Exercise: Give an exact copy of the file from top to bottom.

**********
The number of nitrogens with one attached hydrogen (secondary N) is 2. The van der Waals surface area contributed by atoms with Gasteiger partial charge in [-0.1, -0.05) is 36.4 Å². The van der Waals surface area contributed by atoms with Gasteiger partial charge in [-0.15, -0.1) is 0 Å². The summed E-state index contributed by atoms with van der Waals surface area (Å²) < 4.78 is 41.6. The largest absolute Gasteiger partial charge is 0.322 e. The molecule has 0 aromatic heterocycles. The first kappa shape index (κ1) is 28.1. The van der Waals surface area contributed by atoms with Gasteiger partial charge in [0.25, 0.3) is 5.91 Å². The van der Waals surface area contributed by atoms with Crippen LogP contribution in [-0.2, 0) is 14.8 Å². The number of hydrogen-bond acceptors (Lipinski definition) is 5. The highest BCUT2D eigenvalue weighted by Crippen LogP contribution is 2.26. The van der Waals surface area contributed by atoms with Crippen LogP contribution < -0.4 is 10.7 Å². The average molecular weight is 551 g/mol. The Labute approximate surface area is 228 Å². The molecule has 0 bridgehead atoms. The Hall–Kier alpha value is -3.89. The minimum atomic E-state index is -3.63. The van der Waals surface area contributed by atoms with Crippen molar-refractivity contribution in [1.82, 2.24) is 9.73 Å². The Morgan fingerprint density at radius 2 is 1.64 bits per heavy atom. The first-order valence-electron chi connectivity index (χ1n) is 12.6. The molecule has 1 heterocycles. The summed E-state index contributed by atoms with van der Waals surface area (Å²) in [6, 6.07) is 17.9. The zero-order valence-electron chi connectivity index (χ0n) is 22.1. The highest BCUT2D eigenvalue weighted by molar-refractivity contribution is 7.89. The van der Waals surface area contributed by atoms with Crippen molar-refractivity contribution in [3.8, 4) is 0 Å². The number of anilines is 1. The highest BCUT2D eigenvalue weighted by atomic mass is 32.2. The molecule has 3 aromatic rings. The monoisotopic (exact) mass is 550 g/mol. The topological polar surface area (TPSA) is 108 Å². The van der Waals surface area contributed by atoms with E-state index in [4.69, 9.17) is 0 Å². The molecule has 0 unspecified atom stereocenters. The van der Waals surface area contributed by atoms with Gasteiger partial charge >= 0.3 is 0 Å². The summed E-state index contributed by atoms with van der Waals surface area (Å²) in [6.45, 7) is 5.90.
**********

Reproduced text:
The number of nitrogens with one attached hydrogen (secondary N) is 2. The van der Waals surface area contributed by atoms with Gasteiger partial charge in [-0.1, -0.05) is 36.4 Å². The van der Waals surface area contributed by atoms with Gasteiger partial charge in [-0.15, -0.1) is 0 Å². The summed E-state index contributed by atoms with van der Waals surface area (Å²) < 4.78 is 41.6. The largest absolute Gasteiger partial charge is 0.322 e. The molecule has 0 aromatic heterocycles. The first kappa shape index (κ1) is 28.1. The van der Waals surface area contributed by atoms with Gasteiger partial charge in [0.25, 0.3) is 5.91 Å². The van der Waals surface area contributed by atoms with Crippen LogP contribution in [-0.2, 0) is 14.8 Å². The number of hydrogen-bond acceptors (Lipinski definition) is 5. The highest BCUT2D eigenvalue weighted by Crippen LogP contribution is 2.26. The van der Waals surface area contributed by atoms with Crippen LogP contribution < -0.4 is 10.7 Å². The average molecular weight is 551 g/mol. The Labute approximate surface area is 228 Å². The molecule has 0 bridgehead atoms. The Hall–Kier alpha value is -3.89. The minimum atomic E-state index is -3.63. The van der Waals surface area contributed by atoms with Crippen molar-refractivity contribution in [1.82, 2.24) is 9.73 Å². The Morgan fingerprint density at radius 2 is 1.64 bits per heavy atom. The first-order valence-electron chi connectivity index (χ1n) is 12.6. The molecule has 1 heterocycles. The summed E-state index contributed by atoms with van der Waals surface area (Å²) in [6, 6.07) is 17.9. The zero-order valence-electron chi connectivity index (χ0n) is 22.1. The highest BCUT2D eigenvalue weighted by molar-refractivity contribution is 7.89. The van der Waals surface area contributed by atoms with Crippen molar-refractivity contribution in [3.8, 4) is 0 Å². The number of anilines is 1. The highest BCUT2D eigenvalue weighted by atomic mass is 32.2. The molecule has 3 aromatic rings. The monoisotopic (exact) mass is 550 g/mol. The topological polar surface area (TPSA) is 108 Å². The van der Waals surface area contributed by atoms with E-state index in [4.69, 9.17) is 0 Å². The molecule has 0 unspecified atom stereocenters. The van der Waals surface area contributed by atoms with Gasteiger partial charge >= 0.3 is 0 Å². The summed E-state index contributed by atoms with van der Waals surface area (Å²) in [6.45, 7) is 5.90.